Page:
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Statuette of Imhotep in the Louvre

Imhotep (/ɪmˈhtɛp/;[1] also spelled Immutef, Im-hotep, or Ii-em-Hotep; called Imuthes (Ἰμούθης) by the Greeks; fl. 27th century BC (c. 2650–2600 BC); Egyptian: ỉỉ-m-ḥtp *jā-im-ḥātap meaning "the one who comes in peace, is with peace") was an Egyptian polymath[2] who served under the Third Dynasty king Djoser as chancellor to the pharaoh and high priest of the sun god Ra (or Re) at Heliopolis. He is considered by some to be the earliest known architect[3] and engineer[4] and physician in early history,[5] though two other physicians, Hesy-Ra and Merit-Ptah, lived around the same time. The full list of his titles is:[citation needed]

Chancellor of the King of Egypt, Doctor, First in line after the King of Upper Egypt, Administrator of the Great Palace, Hereditary nobleman, High Priest of Heliopolis, Builder, Chief Carpenter, Chief Sculptor, and Maker of Vases in Chief.

He was one of only a few commoners ever to be accorded divine status after death. The center of his cult was Memphis. From the First Intermediate Period onward Imhotep was also revered as a poet and philosopher. His sayings were famously referenced in poems: "I have heard the words of Imhotep and Hordedef with whose discourses men speak so much."[6]

The location of Imhotep's self-constructed tomb was well hidden from the beginning and it remains unknown, despite efforts to find it.[7] The consensus is that it is hidden somewhere at w:Saqqara. Imhotep's historicity is confirmed by two contemporary inscriptions made during his lifetime on the base or pedestal of one of Djoser's statues (Cairo JE 49889) and also by a graffito on the enclosure wall surrounding Sekhemkhet's unfinished step-pyramid.[8][9] The latter inscription suggests that Imhotep outlived Djoser by a few years and went on to serve in the construction of King Sekhemkhet's pyramid, which was abandoned due to this ruler's brief reign.[10]

Wikiversity Topics: Architecture, Archeology, Engineering

Attribution of achievements and inventions[edit]

Architecture and engineering[edit]

Pyramid of Djoser

Imhotep was one of the chief officials of the Pharaoh Djoser. Egyptologists ascribe to him the design of the Pyramid of Djoser (the Step Pyramid) at Saqqara in Egypt in 2630 – 2611 BC.[11] He may have been responsible for the first known use of columns to support a building.[citation needed] As an instigator of Egyptian culture, Imhotep's idealized image lasted well into the Ptolemaic period. The Egyptian historian Manetho credited him with inventing the method of a stone-dressed building during Djoser's reign, though he was not the first to actually build with stone. Stone walling, flooring, lintels, and jambs had appeared sporadically during the Archaic Period, though it is true that a building of the Step Pyramid's size and made entirely out of stone had never before been constructed. Before Djoser, pharaohs were buried in mastaba tombs.


Imhotep was an important figure in Ancient Egyptian medicine. He was the author of a medical treatise remarkable for being devoid of magical thinking: the so-called Edwin Smith papyrus containing anatomical observations, ailments, and cures.[12][13] The surviving papyrus was probably written around 1700 BC but may be a copy of texts written a thousand years earlier. However, this attribution of authorship is speculative. Today the Papyrus is on show at the Brooklyn Children's Museum, New York City. The 48 cases contained within the Edwin Smith Surgical Papyrus concern:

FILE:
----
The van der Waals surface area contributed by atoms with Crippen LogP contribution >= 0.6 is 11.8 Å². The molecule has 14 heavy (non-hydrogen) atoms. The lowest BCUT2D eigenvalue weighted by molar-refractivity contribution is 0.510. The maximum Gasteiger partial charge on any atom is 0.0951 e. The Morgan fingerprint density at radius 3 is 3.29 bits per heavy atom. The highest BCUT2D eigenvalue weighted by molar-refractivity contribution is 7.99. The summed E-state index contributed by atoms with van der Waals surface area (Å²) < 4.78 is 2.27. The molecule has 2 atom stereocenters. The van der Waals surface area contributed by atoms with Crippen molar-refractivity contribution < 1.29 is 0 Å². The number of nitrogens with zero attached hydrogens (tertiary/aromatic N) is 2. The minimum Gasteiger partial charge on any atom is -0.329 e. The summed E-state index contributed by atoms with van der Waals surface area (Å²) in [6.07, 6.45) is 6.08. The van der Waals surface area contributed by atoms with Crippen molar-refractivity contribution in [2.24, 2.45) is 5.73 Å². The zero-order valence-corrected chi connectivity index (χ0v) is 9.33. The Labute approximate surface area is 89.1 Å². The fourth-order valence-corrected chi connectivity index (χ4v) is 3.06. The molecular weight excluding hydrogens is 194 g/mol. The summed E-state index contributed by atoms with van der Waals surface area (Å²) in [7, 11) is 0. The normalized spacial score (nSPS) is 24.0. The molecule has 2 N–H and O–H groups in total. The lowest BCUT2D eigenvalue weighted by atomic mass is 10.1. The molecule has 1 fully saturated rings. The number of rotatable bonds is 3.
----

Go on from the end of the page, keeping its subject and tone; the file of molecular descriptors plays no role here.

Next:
• 27 head injuries (cases #1-27)
  • 6 throat and neck injuries (cases #28-33)
  • 2 injuries to the clavicle (collarbone) (cases #34-35)
  • 3 injuries to the arm (cases #36-38)
  • 8 injuries to the sternum (breastbone) and ribs (cases #39-44)
  • 1 tumour and 1 abscess of the breast (cases #45-46)
  • 1 injury to the shoulder (case #47)
  • 1 injury to the spine (case #48)[14]


Two thousand years after his death, Imhotep's status was raised to that of a deity of medicine and healing. He was identified or confused with Thoth, the god of architecture, mathematics, medicine and patron of the scribes, having Imhotep's cult merging with that of his former tutelary god. Taking this into consideration, he was thus associated with Amenhotep son of Hapu, who was another deified architect, in the region of Thebes where they were worshipped as "brothers" in temples dedicated to Thoth and later in Hermopolis following the syncretist concept of Hermes-Thot,[15][16] a concept that led to another syncretic belief, that of Hermes Trismegistus and hermeticism. Imhotep was also linked to Asklepios by the Greeks.

Birth myths[edit]

According to myth, Imhotep's mother was a mortal named Kheredu-ankh, elevated later to semi-divine status by claims that she was the daughter of Banebdjedet.[17] Conversely, since Imhotep was known as the "Son of Ptah,"[18] his mother was sometimes claimed to be Sekhmet, the patron of Upper Egypt whose consort was Ptah. Also according to myths, his father was also an architect and was named Kanofer.


According to the Encyclopædia Britannica, "The evidence afforded by Egyptian and Greek texts support the view that Imhotep's reputation was very respected in early times ... His prestige increased with the lapse of centuries and his temples in Greek times were the centers of medical teachings."[citation needed]

It is Imhotep, says Sir William Osler, who was the real "Father of Medicine", "the first figure of a physician to stand out clearly from the mists of antiquity."[19]

Descriptions of Imhotep by James Henry Breasted et al. :